On her death bed Eileen McBride anoints her son Michael’s left eye with a curious chrism. His father says nothing but lays down an iron railroad spike that Michael puts in his pocket. Afterwards he finds himself attacked and pursued by a mysterious figure in a red cap and other figures like nothing he has ever seen before. Only the abrupt inspiration of the Irish faerie stories his mother told him reminds Michael that iron will repulse these attackers and he flees to the rail station and ultimately out west. The year is 1876.
A seemingly chance encounter with a woman called Poker Alice on the train leads Michael to a cattle ranch in Texas where he immediately demonstrates skills in taming a wild stallion using his mother’s old Irish lore and is employed on a cattle drive.
Both SF and Fantasy have frequently overlapped with Crime, Thriller and Romance genres but the true Fantasy Western is scarce. The Flight Of Michael McBride takes Michael out onto theTexas plains on a round-up and Midori Snyder sets the scene with detail. The cowboy banter, jokes at city boy Michael’s expense, and the dirt and tiredness of trail riding draw the story along until the camp is attacked.
Although Michael can see the fantastical creatures attacking his new friends, to them it is a panther, then a water snake. Nevertheless they begin to fear whatever it is that haunts him, and fuelled further by tales of Coyote and the mysterious Night Hatchet, they banish him from their party and he goes off on his own into the Texan wilderness.
Up to this point, two-thirds of the way in, The Flight Of Michael McBride has been an above average fantasy of faerie intrusion, made interesting by an uncommon setting and evocative writing. Michael’s transition from soft-handed, rich city boy to horse charmer and ‘one of the boys’ is too easily facilitated as in many similar fantasies but Snyder tells her story deftly and at a confident pace. The recognition of the role of place in faerie adds focus and by linking Mexican and Native American myths in Snyder goes new places.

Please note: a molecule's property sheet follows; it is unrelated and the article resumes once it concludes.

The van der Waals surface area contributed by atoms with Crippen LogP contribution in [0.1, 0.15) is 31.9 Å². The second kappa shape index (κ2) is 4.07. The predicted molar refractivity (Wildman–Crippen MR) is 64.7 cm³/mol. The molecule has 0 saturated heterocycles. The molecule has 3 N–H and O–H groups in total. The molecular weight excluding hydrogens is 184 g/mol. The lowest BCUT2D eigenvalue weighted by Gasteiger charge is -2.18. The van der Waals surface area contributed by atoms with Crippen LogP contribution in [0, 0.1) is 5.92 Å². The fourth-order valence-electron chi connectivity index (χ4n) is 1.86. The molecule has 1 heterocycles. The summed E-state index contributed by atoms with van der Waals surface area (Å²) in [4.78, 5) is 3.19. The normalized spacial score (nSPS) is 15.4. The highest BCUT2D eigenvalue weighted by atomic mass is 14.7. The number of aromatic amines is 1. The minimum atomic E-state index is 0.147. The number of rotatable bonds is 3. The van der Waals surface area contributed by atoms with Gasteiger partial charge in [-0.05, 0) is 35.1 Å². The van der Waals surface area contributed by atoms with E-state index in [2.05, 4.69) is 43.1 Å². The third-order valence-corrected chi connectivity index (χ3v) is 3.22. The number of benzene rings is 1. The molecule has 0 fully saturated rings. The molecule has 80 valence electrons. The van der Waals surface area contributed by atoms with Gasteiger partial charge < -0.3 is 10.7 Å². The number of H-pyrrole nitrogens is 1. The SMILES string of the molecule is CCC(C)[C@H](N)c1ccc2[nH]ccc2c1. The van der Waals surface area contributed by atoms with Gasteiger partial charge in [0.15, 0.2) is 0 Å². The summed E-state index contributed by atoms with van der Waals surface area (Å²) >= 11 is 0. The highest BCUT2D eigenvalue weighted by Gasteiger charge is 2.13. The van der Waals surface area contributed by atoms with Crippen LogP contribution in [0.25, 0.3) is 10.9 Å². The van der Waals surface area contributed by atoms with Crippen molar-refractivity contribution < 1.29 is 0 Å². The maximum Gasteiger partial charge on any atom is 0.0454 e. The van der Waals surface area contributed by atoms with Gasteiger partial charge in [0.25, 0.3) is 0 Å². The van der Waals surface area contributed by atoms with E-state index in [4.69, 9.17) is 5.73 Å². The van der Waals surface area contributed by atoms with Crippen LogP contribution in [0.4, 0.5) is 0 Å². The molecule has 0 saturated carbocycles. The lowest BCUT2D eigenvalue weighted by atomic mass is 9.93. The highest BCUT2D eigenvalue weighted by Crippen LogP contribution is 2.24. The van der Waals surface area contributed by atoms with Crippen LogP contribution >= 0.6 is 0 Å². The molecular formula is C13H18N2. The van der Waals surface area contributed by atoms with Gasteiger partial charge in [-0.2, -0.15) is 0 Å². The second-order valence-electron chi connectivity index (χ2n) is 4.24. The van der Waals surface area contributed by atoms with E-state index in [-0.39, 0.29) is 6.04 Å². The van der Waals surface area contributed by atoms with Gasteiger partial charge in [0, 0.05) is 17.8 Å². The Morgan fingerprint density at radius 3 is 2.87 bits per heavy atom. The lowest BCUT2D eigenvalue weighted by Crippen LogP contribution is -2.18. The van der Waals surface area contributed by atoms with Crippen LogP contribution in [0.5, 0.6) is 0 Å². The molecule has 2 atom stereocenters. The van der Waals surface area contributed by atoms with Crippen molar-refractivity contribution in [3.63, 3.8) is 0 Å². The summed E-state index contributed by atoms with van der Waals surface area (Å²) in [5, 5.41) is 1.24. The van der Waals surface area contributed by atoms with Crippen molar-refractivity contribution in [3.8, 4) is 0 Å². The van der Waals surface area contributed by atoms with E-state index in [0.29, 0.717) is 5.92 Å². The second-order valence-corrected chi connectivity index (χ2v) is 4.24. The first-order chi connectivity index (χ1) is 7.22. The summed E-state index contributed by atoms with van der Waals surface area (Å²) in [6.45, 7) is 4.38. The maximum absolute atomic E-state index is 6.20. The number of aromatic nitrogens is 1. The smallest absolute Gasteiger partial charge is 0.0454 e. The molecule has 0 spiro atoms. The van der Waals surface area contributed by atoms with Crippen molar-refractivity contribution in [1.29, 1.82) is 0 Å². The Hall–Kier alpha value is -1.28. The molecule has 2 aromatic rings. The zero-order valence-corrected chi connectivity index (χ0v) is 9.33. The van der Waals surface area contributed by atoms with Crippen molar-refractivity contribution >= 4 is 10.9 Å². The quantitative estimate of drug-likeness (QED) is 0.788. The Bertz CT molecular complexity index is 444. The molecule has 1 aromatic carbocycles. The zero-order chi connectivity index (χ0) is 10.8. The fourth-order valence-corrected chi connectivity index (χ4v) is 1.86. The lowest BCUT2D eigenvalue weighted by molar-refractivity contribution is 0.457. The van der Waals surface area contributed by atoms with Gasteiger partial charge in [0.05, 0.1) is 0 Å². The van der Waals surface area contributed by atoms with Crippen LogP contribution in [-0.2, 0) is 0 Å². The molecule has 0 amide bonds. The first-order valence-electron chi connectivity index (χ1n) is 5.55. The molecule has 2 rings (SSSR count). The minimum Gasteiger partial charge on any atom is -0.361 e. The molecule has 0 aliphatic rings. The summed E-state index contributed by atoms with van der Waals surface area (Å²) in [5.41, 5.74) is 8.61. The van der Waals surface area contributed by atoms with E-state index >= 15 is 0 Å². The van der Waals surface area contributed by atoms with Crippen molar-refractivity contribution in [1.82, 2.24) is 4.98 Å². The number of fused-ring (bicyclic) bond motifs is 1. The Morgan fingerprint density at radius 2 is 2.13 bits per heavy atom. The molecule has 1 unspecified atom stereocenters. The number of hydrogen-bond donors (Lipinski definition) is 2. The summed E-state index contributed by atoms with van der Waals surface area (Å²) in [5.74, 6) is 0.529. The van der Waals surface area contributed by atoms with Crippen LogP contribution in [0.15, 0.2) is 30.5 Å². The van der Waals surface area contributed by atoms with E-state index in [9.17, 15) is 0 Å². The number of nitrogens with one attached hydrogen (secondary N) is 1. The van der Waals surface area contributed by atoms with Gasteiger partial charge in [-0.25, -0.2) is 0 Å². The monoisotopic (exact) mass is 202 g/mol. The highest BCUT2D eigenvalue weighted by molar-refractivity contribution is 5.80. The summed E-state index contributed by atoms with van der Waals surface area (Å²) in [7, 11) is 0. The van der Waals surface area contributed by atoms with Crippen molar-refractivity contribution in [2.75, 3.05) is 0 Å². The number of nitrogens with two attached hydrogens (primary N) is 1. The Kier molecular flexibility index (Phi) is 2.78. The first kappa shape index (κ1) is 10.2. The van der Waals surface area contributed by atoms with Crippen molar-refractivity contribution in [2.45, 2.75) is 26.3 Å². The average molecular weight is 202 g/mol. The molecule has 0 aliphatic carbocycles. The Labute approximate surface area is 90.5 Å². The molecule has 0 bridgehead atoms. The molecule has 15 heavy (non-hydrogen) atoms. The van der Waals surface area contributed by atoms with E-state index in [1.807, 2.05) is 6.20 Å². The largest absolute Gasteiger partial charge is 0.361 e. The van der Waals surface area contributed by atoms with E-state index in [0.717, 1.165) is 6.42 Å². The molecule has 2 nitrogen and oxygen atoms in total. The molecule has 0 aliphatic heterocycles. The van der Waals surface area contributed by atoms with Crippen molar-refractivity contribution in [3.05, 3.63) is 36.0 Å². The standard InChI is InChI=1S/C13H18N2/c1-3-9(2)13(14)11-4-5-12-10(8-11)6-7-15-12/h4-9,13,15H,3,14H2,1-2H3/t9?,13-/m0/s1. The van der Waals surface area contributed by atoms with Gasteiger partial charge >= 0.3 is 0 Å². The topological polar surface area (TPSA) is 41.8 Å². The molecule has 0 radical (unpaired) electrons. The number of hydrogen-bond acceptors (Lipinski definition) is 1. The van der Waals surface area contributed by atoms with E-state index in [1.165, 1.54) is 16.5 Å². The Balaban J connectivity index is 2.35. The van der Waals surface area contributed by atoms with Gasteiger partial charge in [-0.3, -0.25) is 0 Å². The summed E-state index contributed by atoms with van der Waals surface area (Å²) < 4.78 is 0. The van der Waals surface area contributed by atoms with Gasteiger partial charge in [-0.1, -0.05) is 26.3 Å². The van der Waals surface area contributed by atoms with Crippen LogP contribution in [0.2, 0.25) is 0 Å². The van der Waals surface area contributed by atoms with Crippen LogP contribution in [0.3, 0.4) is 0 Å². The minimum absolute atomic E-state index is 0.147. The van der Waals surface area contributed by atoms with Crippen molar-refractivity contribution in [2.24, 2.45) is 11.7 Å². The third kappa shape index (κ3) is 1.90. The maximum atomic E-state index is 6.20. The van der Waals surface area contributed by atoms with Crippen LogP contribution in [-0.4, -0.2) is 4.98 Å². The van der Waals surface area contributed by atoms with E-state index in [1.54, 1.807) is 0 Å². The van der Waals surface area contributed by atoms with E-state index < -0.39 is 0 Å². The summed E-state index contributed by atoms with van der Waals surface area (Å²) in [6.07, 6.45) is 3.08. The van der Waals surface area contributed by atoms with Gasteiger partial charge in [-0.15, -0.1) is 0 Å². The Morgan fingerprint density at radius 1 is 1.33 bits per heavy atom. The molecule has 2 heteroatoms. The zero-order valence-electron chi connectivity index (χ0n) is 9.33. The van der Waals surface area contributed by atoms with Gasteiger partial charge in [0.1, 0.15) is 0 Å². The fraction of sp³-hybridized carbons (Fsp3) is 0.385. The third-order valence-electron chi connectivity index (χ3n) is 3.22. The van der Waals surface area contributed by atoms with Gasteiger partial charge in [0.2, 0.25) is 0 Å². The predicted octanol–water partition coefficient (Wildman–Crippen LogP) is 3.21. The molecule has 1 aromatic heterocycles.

Then there is a significant, abrupt dislocation as Michel’s viewpoint is left aside with the human world and we are thrust into the ongoing feud between the Morrigu and Red Cap Finnvarr, with the vicious Night Hatchet a further threat. Michael, fleeing and aided by coyote, is transformed into a crow and must battle. Disorienting scenes of flight, fall, shifting awareness increase the dramatic tension and then he is rescued by tough, bow-wielding, fast-talking frontierswoman Annie Mae.
The inevitable climax pits Michael against Red Cap to rescue Annie, reveals his true ancestry, and of course, ties things up neatly.
Michael’s flight is literal and metaphorical, motivated by multiple emotions, fear, love, guilt, hate, and resentment and although much of the plot is standard, Snyder’s unique touches and balance of myth and reality raise her novel well above the routine. It’s not without faults, of course. The role of Poker Alice is not explained sufficiently, and I’d have liked more of Annie Mae’s robust and earthy character. The crow scene is striking and evocative, but tonally at odds with the rest, and a crow’s cry of alarm transliterated as ‘Kwak!’ was a wrong note. Nevertheless Midori Snyder is an intelligent, original, and confident fantasist and The Flight Of Michael McBride a very worthy and memorable fantasy novel.